My responsibility for this group (and my general interest) led to a period of deepening involvement in EA; trying to read as much as I could that came out relating to EA and animals and volunteering for several EAA organisations. At some point I decided that I wanted to change my career to have a greater positive impact; this was why I had chosen teaching in the first place anyway, I just hadn't thought the implications of this through. After several months of agonising, speaking to various people and an 80K coaching call, I decided to work towards working directly in the Effective Animal Advocacy community (as opposed to focusing on building more flexible career capital). So I started an EAA blog, contiued to focus on reading into the area and my volunteering.

A few months later, I have just started working full time as a researcher at Sentience Institute.

Comment author: Denise_Melchin 05 August 2018 08:30:59AM 9 points [-]

Great idea!

When I was around 10, I found the killing and torture of animals for meat and fur atrocious, so this is when I decided to become vegetarian. I have been vegetarian since then.

It wasn't until a few years later that I became more interested in a larger variety of issues, with my pet topics being environmentalism and feminism. I started doing political work when I was 16. I joined a left-wing political group that also focussed on a lot of other issues, like global poverty, democracy and animal rights. It was the first time in my life I met smart and dedicated people.

Apart from that, I spent most of my time reading through all the non-fiction books in the library I could find. I had always wanted to go into academia. I think I started looking forward to doing a PhD when I was around 10.

When I was 17 I found LessWrong. A year later someone who was also interested in LessWrong introduced me to EA and I started talking to the Swiss EA crowd. I had never previously thought about cause prioritisation and was really excited about the concept. This was in 2012.

At the same time, I started a cultural anthropology degree. Given the focus of psychology on WEIRD subjects, it seemed like a great starting point to dismantle misconceptions about humanity. But I was quite disappointed in how the subject was taught, so half a year later, I switched to maths.

It was 2013 by now and I stayed in touch with the EA Community online and visited the UK and Swiss EA Hubs a couple of times. I lived in Germany at the time where no EA Community existed yet. I started organizing a local LW meetup.

I stopped doing political work when I was around 19 because I thought it wasn't "effective" enough. I thoroughly regret this. I had a great network and know quite a few people who have great roles now and lots of experience. EA only came around to politics as a worthwhile avenue to doing good years later.

I focussed on finishing my degree, continued to make sure to stay in touch with the international EA Community and started organizing a local EA meetup once there was more interest in EA in Germany. I mostly regret now how I spent those years. I wish I had been around more people who were actually trying to do things which I cannot say about my local EA/LW network. Continuing political work would have been good, or moving to an EA Hub. But the latter would have conflicted with my degree.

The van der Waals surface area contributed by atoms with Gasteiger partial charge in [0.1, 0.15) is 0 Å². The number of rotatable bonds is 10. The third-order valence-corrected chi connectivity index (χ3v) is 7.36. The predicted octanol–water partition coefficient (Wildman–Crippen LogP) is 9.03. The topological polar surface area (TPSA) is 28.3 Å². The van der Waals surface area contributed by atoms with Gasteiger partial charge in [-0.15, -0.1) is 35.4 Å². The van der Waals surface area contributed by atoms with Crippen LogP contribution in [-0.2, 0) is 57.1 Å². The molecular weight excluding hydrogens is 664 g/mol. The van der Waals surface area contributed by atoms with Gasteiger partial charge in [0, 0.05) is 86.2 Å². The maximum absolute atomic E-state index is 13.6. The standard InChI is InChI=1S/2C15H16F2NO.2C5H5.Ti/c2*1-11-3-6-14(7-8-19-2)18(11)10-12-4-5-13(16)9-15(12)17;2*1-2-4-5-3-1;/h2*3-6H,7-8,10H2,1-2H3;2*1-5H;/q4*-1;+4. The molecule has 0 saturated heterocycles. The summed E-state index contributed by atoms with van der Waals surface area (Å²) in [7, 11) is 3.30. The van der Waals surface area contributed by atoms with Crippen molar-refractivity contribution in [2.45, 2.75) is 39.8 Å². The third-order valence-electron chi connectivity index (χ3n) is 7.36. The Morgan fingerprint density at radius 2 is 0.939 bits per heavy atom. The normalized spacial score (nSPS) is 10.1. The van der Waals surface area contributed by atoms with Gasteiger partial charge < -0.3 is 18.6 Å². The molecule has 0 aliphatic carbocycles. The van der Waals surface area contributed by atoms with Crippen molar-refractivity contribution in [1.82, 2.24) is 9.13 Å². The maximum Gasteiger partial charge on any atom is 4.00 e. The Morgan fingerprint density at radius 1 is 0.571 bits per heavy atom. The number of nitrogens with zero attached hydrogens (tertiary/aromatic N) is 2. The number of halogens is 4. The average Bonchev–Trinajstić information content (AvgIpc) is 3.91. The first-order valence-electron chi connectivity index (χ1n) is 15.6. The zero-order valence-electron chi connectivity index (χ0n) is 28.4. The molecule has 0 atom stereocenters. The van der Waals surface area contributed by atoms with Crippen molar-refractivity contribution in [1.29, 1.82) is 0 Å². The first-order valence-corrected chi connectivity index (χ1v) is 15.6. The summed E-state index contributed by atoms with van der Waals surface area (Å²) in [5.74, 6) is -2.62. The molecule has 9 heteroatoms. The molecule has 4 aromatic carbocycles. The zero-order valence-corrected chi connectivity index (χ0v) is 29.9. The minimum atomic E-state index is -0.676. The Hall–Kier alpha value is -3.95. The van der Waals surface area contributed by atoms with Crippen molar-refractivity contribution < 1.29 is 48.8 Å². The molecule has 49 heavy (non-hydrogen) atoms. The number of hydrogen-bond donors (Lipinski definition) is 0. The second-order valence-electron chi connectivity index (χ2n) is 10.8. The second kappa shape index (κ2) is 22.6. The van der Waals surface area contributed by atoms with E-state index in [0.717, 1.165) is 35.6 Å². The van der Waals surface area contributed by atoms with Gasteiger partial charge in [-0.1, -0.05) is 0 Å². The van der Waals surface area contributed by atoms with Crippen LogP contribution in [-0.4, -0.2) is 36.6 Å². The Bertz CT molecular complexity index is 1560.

I finished my degree last year and moved to London and recently also spent a few months in Berkeley. This has been a large improvement compared to the previous situation.

Comment author: Darius_Meissner 10 August 2018 01:03:12PM *  5 points [-]

Given how incredibly positive I see the influence that EA has had on my own life, this post is a fantastic opportunity for me to say ‘thank you’. Thanks to all of you for your contributions to building such an awesome community around (the) ‘one thing you’ll never regret’ – altruism (I got this quote from Ben Todd). I have never before met a group of people this smart, caring and dedicated to improving the world, and I am deeply, deeply grateful that I can be a part of this.


I remember that in elementary school was the first time I was confronted with other students believing in what they referred to as ‘GOD’. Having grown up in a secular family myself, I was at first confused by their belief, and then started debating them. This went on to the point when one day I screamed insults at the sky to prove that there was no one up there listening and no lightning would strike to pulverize me. My identity started to grow, and after reading the Wikipedia article on atheism in early middle school, ‘agnostic-atheist’ was the first of a number of ‘-isms’ that I added to my identity over the years (though, as I will describe, some of these ‘-isms’ were only temporary). Unsurprisingly, when I encountered the writings and speeches of Richard Dawkins in my teens, I quickly became a staunch fan (let it be pointed out that I am more critical nowadays about his communication style and some of his content).

I can contribute my early political socialization to attending summer camps and weekend seminars of a socialist youth organisation in Germany in middle school. There, for the first time, I met people who really cared about improving the world, and I learned about social problems such as racism, sexism, homophobia, and – the mother of all problems, from the socialist perspective – capitalism. Furthering this process of ideological adaptation, I learned that the supposed solutions for these and other social problems were creating a socialist, communist or possibly anarchist world-order – if need be, by means of violent revolution. In hindsight, it’s interesting for me to look back and see that this belief in a violent revolution required an element of consequentialist thinking (along with very twisted empirical beliefs largely grounded in Marxism): to create a better society for the rest of all time, we might need to make sacrifices today and fight. I always had a great time with the other young socialists, made friends, had my first kiss, went to various left-wing protests and sat around camp fires where we sang old socialist workers’ songs. (A note on the songs: I remember how powerful and determined they would make me feel in my identity as a social-ist, connected to a cause that was larger than myself and celebrating those ‘partisans’ who were killed fighting (violently) in socialist revolutions. Hopefully, this was a lasting lesson with regards to methods of ideological indoctrination). The most long-lasting and positive effect this part of my life had on my personality, was in igniting a strong dedication to improving the world – I had found my ultimate and main goal in life (provided and hoping that won’t change again).